The two men thus explore the possibility of a holistic or ‘polyphonic’ approach to truth with regards to morality and ethics, whether one’s conception of these stems from religious beliefs or from humanistic concerns. Early on in his and Bauman’s dialogue, Obirek draws inspiration from the appeal of local saints in Catholicism and also from contemporary Judaism, which he notes is rooted in Talmudic interpretation – that is, the tradition of rabbinical discussion surrounding the texts of the Hebrew Bible. Referencing Yochanan Muffs’s analysis of the image of God that reveals itself through a ‘laborious reading’ of the Hebrew Bible, Obirek discerns that ‘it is not only man who is created in God’s image, but also God – the creator of man – whose creation depends, for its success, upon the actions of man’ (7). Man, bestowed with both biblical law and the autonomy with which to interpret such laws, is responsible for doing God’s work on earth, based on a dialogue with God and with one’s community.
From here Obirek turns briefly to Jewish mysticism, contemplating whether the Kabbalah ‘could be a point of entry for a dialogue between religions’ (16), given its central mission of tikkun – repairing the world, or rather man’s task of assembling the shattered fragments of God’s goodness and thereby restoring harmony to his creation. Certainly, those familiar with Jewish folklore will know of a linguistic affinity between truth and violence relevant to the discussion at hand: the Golem, who is given life by the Hebrew word for ‘truth’, is destroyed once he becomes unruly by the removal of one letter so that his inscription reads ‘death’. To paraphrase Thomas Mann’s Doktor Faustus, violence is ‘the triumphant antithesis of truth’. Must one then unlearn (or learn anew) their truth, in order to avoid a negation of it?
As both Bauman and Obirek deepen their analysis of the violent manner in which man’s varying ideologies can become dogmatically inscribed, they turn to various philosophical sources on the nature of Otherness. They conclude, in reference to Gadamer, that ‘a true “engagement with the Other” cannot take place without ‘‘questioning the self’’’ (57). But Bauman remains concerned that our ‘present circumstances’ consist of ‘the cacophony of discordant voices and variety of incompatible alterities co-existing in a friction- and conflict-ridden, yet close and intimate, adjacency’ (79). Ever the shrewd critic of modernity (informed, one feels, by his intuitive understanding of it), Bauman fears that as our social lives occur more often in the virtual realms of Twitter and Facebook, we are ever more aware of our differences, while afforded the luxury of being able to simply ‘block’ or ignore that with which we disagree rather than come to a mutual understanding through reasoned dialogue. In a world of abstracted and fragmented voices, polyphony, much less harmony, is becoming increasingly impossible.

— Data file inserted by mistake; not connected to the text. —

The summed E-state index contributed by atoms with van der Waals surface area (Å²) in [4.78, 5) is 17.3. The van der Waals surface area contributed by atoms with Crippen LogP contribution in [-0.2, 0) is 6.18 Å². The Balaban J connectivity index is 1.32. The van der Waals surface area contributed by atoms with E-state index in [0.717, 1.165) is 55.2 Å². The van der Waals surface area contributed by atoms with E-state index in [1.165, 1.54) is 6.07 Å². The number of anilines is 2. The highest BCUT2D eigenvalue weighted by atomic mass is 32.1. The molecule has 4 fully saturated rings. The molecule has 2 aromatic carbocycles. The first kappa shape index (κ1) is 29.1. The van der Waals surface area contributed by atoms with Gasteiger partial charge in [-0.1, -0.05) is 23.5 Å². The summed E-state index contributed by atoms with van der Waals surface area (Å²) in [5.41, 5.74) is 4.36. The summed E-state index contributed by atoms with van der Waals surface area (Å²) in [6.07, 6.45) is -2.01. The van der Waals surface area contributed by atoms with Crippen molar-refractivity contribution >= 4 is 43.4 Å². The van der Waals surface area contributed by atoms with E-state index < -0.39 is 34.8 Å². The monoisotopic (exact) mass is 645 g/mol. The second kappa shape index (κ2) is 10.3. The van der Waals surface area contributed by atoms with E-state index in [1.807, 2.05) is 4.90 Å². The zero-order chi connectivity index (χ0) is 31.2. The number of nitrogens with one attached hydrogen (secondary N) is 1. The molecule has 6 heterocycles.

Bauman’s sober warning makes way for his concluding assertion that ‘the preliminary condition of peace, solidarity and benevolent cooperation among humans is consent to the multiplicity of ways of being human’ (112), which involves allowing ourselves to be less sure of our tightly-held convictions. Without a clear way towards achieving this ideal, in reality his and Obirek’s conversation concludes ‘without conclusions’, as they title their epilogue. Here is precisely their lesson. In circling back to agnosticism, to truth’s unknowable nature, Obirek’s closing remarks urge us not to be afraid to not know. ‘We are left with uncertainty’, he admits, but this is ‘the mother of freedom and moral decisions’ (116).
Esther Adaire is a PhD student in Modern European History at the CUNY Graduate Center in NYC. She also holds an MA in History from Goldsmiths, University of London. Her research areas include Fascist aesthetics, totalitarian personalities, gender and sexuality in Nazi Germany, and memory of the Holocaust in Germany’s Federal Republic. Read more reviews by Esther Adaire.
Note: This review gives the views of the author, and not the position of the LSE Review of Books blog, or of the London School of Economics.